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Monolayer MoS2 strained to 1.3% with a microelectromechanical system

By Jason W. Christopher, Mounika Vutukuru, David Lloyd, J. Scott Bunch, Bennett B. Goldberg, David J. Bishop and Anna K. Swan

Abstract

We report on a modified transfer technique for atomically thin materials integrated onto microelectromechanical systems (MEMS) for studying strain physics and creating strain-based devices. Our method tolerates the non-planar structures and fragility of MEMS, while still providing precise positioning and crack free transfer of flakes. Further, our method used the transfer polymer to anchor the 2D crystal to the MEMS, which reduces the fabrication time, increases the yield, and allowed us to exploit the strong mechanical coupling between 2D crystal and polymer to strain the atomically thin system. We successfully strained single atomic layers of molybdenum disulfide (MoS2) with MEMS devices for the first time and achieved greater than 1.3% strain, marking a major milestone for incorporating 2D materials with MEMS We used the established strain response of MoS2 Raman and Photoluminescence spectra to deduce the strain in our crystals and provide a consistency check. We found good comparison between our experiment and literature.Published versio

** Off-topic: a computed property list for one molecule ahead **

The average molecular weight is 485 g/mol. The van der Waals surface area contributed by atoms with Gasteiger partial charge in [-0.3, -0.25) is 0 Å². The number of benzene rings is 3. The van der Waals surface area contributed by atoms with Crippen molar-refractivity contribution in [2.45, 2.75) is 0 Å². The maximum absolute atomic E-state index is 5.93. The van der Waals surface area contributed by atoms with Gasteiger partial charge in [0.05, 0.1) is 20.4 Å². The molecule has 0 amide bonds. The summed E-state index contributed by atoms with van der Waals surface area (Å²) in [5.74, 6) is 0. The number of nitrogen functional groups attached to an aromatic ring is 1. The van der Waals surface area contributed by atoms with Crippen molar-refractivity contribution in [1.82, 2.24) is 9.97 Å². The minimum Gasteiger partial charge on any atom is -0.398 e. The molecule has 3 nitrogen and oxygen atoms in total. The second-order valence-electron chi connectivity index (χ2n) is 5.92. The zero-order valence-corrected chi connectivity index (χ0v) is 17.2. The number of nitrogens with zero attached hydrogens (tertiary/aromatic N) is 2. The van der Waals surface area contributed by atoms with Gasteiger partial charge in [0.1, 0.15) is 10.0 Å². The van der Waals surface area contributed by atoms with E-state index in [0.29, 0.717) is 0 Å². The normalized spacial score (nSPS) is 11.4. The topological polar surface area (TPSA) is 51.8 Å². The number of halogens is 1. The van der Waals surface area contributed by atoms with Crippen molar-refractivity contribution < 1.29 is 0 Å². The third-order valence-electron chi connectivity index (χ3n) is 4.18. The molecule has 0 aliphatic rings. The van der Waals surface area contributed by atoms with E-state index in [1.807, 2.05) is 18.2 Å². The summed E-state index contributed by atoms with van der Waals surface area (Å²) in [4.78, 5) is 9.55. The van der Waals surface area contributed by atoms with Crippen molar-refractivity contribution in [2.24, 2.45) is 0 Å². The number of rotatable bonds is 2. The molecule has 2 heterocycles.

Topics: MEMS, Monolayer MoS2, Strain, Raman, Photoluminescence, Nanoscience & nanotechnology, Electrical and electronic engineering, Mechanical engineering, Manufacturing engineering
Publisher: 'Institute of Electrical and Electronics Engineers (IEEE)'
Year: 2019
DOI identifier: 10.1109/jmems.2018.2877983
OAI identifier: oai:open.bu.edu:2144/39092
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